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childhood in India 4

by mspiller

Contributed by 
mspiller
Article ID: 
A2693441
Contributed on: 
02 June 2004

Childhood in India 4

In normal service in India the regt moved to and from the plains to the hill stations twice a year, April and October. The war stopped this, especially after Singapore fell to the Japanese. The families that escaped were put intothe hill station quarters, so folk had to remain where thy were. As a result of this, and due to our situation our fathers took it in turn to have a months leave, to take their families away. Due to the shortage of quarters we had to travel a long way to Cochin. I remember when we arrived at Madras, there was uproar on the platforms. The city had been bombed the night before, by the Japanese, so there was no electricity and there was flooding, as far as I remember. The result was we could not carry on with our journey. My father managed to book a room at the station, there were such rooms at main stations for overnight stops. I cannot remember if we stayed there for one or two days, before going on. Our holiday was lovely, my mother kept saying it was like a piece of England. I know we ate different vegtables, it was my first taste of Brussels sprouts, I have loved them ever since.

We left Bairagarh in April 1944 for our return to England, but our unusual childhood was not over yet. For on arriving at Bombay to board our ship, once again a catastrophe. The day before an ammunition ship which had caught fire, at sea, had been brought into the docks for unloading but had exploded, killing many, many people. We were all put up in Bombay, whilst my father along with other servicemen helped to remove the bodies and clear the damage.

We sailed for England on May 3rd at 10am on the Dutch SS Volendam. WE were told there were Italians P.O.W.s down below, en route for Canada. The ship was packed, with folk like us and wounded men from Burma. When it was found we could use the Suez Canal, instead of going around the Cape as expected, we called in at Port Taufiq where we picked up yet more wounded and some men from the R.A.F.Regt. Some troops had to sleep on deck at night due to the over crowding,

The Volendam had been used to carry American soldiers. Each cabin had fifteen bunk beds in it. Mother was put in one which was for women and young childen. My brother, aged 12, was put in the cabin next door for boys, but a water tight door was between them in the passage outside. On the other side of the ship in the cabin opposite my brothers, my sister aged 10 and myself very nearly 14 were put, again a water tight door seperated us from mum.Dad was on a deck below. The problem was our family had to report to 4 different lifeboat stations. The O.C soon sorted the problem out and families were soon reporting to the same lifeboat station. Dad in a rota had to help man the "Pom Pom" guns.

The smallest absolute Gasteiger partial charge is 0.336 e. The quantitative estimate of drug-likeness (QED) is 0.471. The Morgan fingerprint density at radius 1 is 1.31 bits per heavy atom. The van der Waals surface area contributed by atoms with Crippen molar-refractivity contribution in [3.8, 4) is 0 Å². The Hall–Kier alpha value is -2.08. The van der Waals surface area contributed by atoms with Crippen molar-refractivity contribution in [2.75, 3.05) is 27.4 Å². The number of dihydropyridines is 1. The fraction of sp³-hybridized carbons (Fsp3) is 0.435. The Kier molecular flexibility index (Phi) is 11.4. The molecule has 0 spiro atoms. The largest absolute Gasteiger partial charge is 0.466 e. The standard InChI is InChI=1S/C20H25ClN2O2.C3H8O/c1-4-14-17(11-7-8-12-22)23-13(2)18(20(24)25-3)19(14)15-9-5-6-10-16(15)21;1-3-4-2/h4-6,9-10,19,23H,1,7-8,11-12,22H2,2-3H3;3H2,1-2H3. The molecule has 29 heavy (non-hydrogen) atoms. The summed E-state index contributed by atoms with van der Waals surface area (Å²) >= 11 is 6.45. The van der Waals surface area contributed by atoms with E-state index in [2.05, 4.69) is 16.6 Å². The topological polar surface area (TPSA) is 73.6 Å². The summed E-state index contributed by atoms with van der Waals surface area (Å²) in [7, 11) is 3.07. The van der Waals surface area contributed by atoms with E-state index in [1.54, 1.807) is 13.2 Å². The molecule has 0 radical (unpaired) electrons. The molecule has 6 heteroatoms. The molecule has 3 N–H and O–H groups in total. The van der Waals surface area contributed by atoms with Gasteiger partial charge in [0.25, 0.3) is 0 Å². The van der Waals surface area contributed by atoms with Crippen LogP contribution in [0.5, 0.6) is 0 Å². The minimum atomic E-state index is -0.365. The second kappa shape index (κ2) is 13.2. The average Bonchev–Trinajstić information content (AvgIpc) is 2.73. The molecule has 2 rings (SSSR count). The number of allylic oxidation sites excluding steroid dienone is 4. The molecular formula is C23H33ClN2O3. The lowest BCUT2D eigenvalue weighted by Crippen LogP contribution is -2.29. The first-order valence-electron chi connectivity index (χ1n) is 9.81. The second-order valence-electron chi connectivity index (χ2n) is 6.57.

We docked at Liverpool on 1st June1944(60 years today) with the yellow flag flying we had a ship full of Measles, adults as well as childen. Again we were lucky we had all had it , except my sister,who waited until we got to London before showing signs. My father left us at the stationY.M.C.A and went off. He returned later to tell us we were going to see Gran at Portsmouth and not going to Aldershot after all. We arrived on the milk train at Portsmouth early on the 2nd (4 days to D-Day). My first memories of England on the train journey were bright green fields and clean black and white cows. The lovely drink of milk, mum having persuaded all three of us to taste "English " milk. On reaching Portsmouth, my mother standing on the upper level of the Town station looking at the bombed Guildhall, crying and saying "Look Charles what they have done to the Guildhall". Or was it tears of joy for she had kept her vow, to her father, to bring her three children home safe and sound.

I often wonder what life would have been like had dad remained with his regt and with them fought in Burma.

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